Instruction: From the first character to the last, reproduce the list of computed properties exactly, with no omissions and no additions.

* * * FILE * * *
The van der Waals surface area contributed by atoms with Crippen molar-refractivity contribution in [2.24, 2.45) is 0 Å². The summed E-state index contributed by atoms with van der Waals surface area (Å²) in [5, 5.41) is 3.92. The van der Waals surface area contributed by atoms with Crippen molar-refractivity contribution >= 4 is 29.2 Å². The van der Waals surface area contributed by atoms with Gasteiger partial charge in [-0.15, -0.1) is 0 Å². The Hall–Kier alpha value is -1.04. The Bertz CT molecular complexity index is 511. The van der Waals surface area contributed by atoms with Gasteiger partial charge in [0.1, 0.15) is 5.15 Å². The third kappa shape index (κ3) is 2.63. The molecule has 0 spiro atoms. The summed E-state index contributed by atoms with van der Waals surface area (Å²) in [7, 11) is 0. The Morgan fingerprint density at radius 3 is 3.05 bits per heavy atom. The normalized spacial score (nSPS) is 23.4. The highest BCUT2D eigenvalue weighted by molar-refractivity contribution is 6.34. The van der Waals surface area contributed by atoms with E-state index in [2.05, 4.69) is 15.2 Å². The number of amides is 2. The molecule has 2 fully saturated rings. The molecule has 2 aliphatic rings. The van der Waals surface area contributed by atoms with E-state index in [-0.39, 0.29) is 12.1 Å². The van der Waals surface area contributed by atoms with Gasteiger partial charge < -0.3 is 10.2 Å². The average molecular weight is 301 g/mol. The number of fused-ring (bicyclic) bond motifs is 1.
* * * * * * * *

The van der Waals surface area contributed by atoms with Crippen molar-refractivity contribution in [2.24, 2.45) is 0 Å². The summed E-state index contributed by atoms with van der Waals surface area (Å²) in [5, 5.41) is 3.92. The van der Waals surface area contributed by atoms with Crippen molar-refractivity contribution >= 4 is 29.2 Å². The van der Waals surface area contributed by atoms with Gasteiger partial charge in [-0.15, -0.1) is 0 Å². The Hall–Kier alpha value is -1.04. The Bertz CT molecular complexity index is 511. The van der Waals surface area contributed by atoms with Gasteiger partial charge in [0.1, 0.15) is 5.15 Å². The third kappa shape index (κ3) is 2.63. The molecule has 0 spiro atoms. The summed E-state index contributed by atoms with van der Waals surface area (Å²) in [7, 11) is 0. The Morgan fingerprint density at radius 3 is 3.05 bits per heavy atom. The normalized spacial score (nSPS) is 23.4. The highest BCUT2D eigenvalue weighted by molar-refractivity contribution is 6.34. The van der Waals surface area contributed by atoms with E-state index in [2.05, 4.69) is 15.2 Å². The number of amides is 2. The molecule has 2 fully saturated rings. The molecule has 2 aliphatic rings. The van der Waals surface area contributed by atoms with E-state index in [-0.39, 0.29) is 12.1 Å². The van der Waals surface area contributed by atoms with Gasteiger partial charge < -0.3 is 10.2 Å². The average molecular weight is 301 g/mol. The number of fused-ring (bicyclic) bond motifs is 1.